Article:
According to the Bank of England, around one in every five thousand banknotes is a forgery. In 2018, around ten million pounds-worth of fake banknotes were removed from the economy: just a tiny fraction of the £73 billion worth of real banknotes in circulation. What’s more, forging a banknote has become more difficult than ever before, thanks to the introduction of modern plastic-infused notes, and the fact that we’re all using card payments for even small transactions.
With all of that said, it’s worth being vigilant about the notes you accept, particularly if you’re running a business which handles a lot of cash. Let’s run through a few of the methods which we can use to distinguish a fake note from a real one.
If you’re physically handling thousands of pounds a day, then you’ll learn to distinguish what a real note feels like. Fake notes tend to be printed onto actual paper – and now that plastic notes are in circulation, you should be able to spot something amiss by feel alone. On a genuine banknote, the text should sit slightly above the surrounding surface. Run your thumb across the words ‘Bank of England’. If it’s flat, then you’ve got a problem.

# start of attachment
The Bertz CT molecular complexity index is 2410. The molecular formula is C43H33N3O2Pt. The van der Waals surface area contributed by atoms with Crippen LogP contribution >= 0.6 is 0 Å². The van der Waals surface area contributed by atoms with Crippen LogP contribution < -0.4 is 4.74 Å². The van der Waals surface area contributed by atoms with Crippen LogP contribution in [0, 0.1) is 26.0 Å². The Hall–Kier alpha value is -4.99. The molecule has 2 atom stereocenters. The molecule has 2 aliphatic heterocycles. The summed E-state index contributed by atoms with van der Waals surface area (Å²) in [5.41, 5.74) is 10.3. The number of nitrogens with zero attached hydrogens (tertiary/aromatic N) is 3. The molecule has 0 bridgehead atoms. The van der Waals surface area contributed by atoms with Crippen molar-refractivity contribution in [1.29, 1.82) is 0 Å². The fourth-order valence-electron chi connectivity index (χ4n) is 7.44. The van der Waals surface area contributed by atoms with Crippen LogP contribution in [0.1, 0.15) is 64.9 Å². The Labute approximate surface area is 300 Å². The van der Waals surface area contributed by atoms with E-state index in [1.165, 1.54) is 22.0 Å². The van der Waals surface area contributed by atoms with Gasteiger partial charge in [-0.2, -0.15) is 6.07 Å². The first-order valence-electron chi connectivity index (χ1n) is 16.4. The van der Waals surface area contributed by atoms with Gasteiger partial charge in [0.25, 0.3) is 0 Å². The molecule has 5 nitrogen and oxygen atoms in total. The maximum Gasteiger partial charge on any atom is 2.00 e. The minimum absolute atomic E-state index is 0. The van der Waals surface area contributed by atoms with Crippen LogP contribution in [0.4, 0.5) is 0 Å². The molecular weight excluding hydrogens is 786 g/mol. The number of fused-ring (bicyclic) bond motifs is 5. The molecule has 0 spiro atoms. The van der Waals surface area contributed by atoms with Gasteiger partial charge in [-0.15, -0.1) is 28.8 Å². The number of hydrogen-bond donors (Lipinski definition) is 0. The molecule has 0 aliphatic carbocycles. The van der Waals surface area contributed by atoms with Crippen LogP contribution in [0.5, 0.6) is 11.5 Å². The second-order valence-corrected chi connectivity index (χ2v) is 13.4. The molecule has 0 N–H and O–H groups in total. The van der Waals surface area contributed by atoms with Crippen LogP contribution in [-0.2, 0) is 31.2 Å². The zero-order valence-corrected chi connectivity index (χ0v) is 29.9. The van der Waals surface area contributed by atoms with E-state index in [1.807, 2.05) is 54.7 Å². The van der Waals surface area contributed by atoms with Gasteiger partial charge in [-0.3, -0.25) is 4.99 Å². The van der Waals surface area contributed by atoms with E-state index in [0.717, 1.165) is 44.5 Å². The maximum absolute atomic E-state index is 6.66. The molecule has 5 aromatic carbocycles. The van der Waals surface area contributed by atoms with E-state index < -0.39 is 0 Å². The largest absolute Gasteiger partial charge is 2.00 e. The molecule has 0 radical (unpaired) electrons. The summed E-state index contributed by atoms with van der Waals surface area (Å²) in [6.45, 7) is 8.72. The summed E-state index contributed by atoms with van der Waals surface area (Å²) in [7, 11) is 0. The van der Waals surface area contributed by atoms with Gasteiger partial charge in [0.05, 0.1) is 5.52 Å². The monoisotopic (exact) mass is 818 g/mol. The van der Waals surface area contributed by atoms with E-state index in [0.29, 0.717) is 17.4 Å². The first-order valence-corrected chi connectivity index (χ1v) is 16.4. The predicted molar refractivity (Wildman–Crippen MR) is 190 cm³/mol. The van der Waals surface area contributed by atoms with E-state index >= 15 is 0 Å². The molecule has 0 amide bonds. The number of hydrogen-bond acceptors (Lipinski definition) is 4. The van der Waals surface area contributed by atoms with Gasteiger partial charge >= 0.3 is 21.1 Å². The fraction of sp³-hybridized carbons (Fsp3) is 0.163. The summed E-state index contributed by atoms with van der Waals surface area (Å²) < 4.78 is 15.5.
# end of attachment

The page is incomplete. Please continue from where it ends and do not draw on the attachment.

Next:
Having raised a red flag, you can move onto a closer examination.
If you take a look at any banknote, you’ll see a holographic image or two. On the current £20, there’s an image of Adam Smith; on a fiver, you’ll see the words ‘five’ and ‘pounds’ in a little box. Tilt the note, and the image will change.
The rear of a twenty-pound note comes with a metal line down the middle of it. This metal is actually threaded through the note, rather than drawn over the top. Consequently, if you hold it up to the light, you’ll see a continuous black line running all the way down.
If you hold a banknote under a sufficiently powerful ultraviolet light, you’ll see a range of hidden patterns, including the value of the note. These can be installed just next to where you’re handling your cash. Take a moment to look at what the genuine article looks like.
A genuine banknote isn’t made from normal paper. As such, they’re vulnerable to ‘banknote pens’. Scrawl a few lines over the top of a sheet of paper with this, and the iodine solution will soak into the fibres and turn dark. On a genuine banknote, this doesn’t happen.
The Bank of England are capable of printing incredibly fine details, far clearer than even the fanciest home printer. If you take a look at the banknote under a magnifying glass, you’ll be able to make out incredibly intricate details in the artwork – including the swirling patterns on a twenty, which actually indicate the value of the note. You can pick up a suitable magnifying glass from RS Components.